Wolves Den – Miserere Review

I sit across from twenty-odd writers with exponentially greater exposure to the metallic world than myself, yet every once in a while I’ll happen upon a band that not one of them (as far as I checked) has heard of before. It’s a small, fleeting moment of fictional validation that I am actually better than everyone else in this Hall, despite the gargantuan gaps in my knowledge of metal lore.1 But damn it, I’m going to hold that imaginary sensation close until my grave and I become one. Anyway, Wolves Den, a German blackened death quartet, unleashed an unsung monster of a record back in 2015 named Deus Vult. While it wasn’t genre-defining or anything like that, I often question why it gets such little fanfare. Perhaps with their sophomore full-length, Miserere, they can establish some kind of foothold in the heart-voids of our fair metal community.

For those who lack the apparently forbidden knowledge of Wolves Den, they peddle a type of blackened death metal that might be better described as deathened black metal (I feel like someone used that phrase here before…). Wafting throughout the swirling tremolos and phlegmy rasps, an ecclesiastical veil of melody conjures visions of deferential rituals held by a small congregation of hooded demons in a Gothic church. At times, metered use of orchestral elements — a horn section here, perhaps some string arrangements there — buff this effect to maximize the ominous atmosphere, but it hardly qualifies the sound as “symphonic.” I expect fans of Batushka (pick one, the point I will make here still holds water) and Darkend to find Wolves Den’s material comparable to that of those bands, though the approach that Wolves Den utilizes is decidedly more melodic and perhaps less aggressive.

For what it’s worth, Wolves Den sure know how to impress me right off the starting line. Opener “Tides of Hate” is a marvelous march manifesting malevolent machinations reminiscent of Kamelot’s massive “March of Mephisto.” The two songs differ musically, but both exude an epic militaristic feel with such distilled simplicity that the connection immediately forms in my mind. A strong opener needs an equally strong army of tracks to back it up, and for the most part Wolves Den supply surefooted soldiers to their cause. “Der Frost in Mir,” “Antaios” and “Nameless Grave” all serve admirably in this regard, offering up icy riffs and dark baritone chants to lull their audience directly to the sacrificial altar of blackened death. Granted, the compositions utilized here aren’t unique or complex for the genre, but their effectiveness as a vehicle for whatever attack Miserere initiates remains uncontested.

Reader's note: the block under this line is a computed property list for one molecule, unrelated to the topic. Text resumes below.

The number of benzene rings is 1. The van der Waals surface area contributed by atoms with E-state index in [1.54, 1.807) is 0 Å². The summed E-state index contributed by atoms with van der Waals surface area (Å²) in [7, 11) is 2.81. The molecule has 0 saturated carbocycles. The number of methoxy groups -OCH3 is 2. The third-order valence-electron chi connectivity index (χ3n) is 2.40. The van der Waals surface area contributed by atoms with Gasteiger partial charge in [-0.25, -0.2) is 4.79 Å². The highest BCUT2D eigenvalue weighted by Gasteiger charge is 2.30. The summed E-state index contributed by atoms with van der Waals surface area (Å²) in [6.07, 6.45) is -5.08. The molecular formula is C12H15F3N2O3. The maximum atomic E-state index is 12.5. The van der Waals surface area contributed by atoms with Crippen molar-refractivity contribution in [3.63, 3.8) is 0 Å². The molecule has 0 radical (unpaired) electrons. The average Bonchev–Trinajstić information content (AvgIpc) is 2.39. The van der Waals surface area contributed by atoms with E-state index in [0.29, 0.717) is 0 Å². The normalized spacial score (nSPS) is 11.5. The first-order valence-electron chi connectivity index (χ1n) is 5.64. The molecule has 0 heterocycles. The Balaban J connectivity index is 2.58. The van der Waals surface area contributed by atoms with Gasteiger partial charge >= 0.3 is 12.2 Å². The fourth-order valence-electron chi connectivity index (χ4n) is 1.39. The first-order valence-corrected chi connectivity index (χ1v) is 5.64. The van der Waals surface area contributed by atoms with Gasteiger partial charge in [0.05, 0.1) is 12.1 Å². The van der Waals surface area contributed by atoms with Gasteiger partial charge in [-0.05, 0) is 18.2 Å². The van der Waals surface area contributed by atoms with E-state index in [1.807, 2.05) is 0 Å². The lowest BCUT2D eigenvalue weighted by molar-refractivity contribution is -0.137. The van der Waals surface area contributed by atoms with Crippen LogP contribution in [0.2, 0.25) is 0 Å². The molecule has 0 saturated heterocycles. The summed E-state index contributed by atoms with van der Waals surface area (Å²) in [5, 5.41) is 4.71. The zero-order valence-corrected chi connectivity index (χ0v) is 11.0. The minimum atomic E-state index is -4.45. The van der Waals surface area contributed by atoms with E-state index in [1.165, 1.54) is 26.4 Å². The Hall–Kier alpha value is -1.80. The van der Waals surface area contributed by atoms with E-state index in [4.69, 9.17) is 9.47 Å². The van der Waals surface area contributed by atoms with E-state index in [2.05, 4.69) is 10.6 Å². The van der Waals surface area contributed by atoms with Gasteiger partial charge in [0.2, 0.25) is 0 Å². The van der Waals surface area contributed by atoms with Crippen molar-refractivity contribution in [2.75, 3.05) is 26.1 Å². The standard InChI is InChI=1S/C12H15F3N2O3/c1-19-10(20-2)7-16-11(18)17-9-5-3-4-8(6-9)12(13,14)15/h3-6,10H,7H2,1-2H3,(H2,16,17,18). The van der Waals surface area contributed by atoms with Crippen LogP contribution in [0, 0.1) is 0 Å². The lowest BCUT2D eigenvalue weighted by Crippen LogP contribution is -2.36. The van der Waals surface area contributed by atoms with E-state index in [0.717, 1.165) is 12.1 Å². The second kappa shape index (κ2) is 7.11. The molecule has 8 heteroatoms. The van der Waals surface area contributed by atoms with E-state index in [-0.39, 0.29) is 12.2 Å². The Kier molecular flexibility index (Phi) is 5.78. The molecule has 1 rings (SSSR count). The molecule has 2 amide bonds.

Unfortunately, Miserere falters in the same areas which made Deus Vult impressive. The episcopal embellishments shy away for much of Miserere’s duration, whereas before, that same vein surged confidently through the material and elevated every moment in which they were featured. But, as “Nachtmahr” and “Häresie” demonstrate, something is missing from the formula and the resulting product is not only less memorable but also lacks punch in the moment. The riffs in songs not mentioned in the third paragraph, but especially “Pfad ins Dunkel,” lack the same bite as the band’s earlier work. Whether this shift from unrelenting aggro to more atmospheric licks just takes acclimation over time and focused listening, or whether it actively detracts from the record’s quality, only the listener can decide. I believe the latter.

While it seems that Wolves Den secured a grander marketing campaign for Miserere, therefore granting them much deserved exposure, my hope is that newcomers will use this record as motivation to check out their debut. Make no mistake, this sophomore outing constitutes but a mere slump in a bright future of debilitating long-play assaults. For now, however, I cautiously recommend that listeners use Miserere largely as a source for primo playlist options rather than the latest addition to a treasured collection of full albums.

Rating: 2.5/5.0
DR: 5 | Format Reviewed: 320 kbps mp3
Label: Trollzorn Records
Websites: wolvesden.de | facebook.com/wolvesdenband
Releases Worldwide: May 15th, 2020

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  1. You might be better than me, but do you even olde, bro? – Holdeneye
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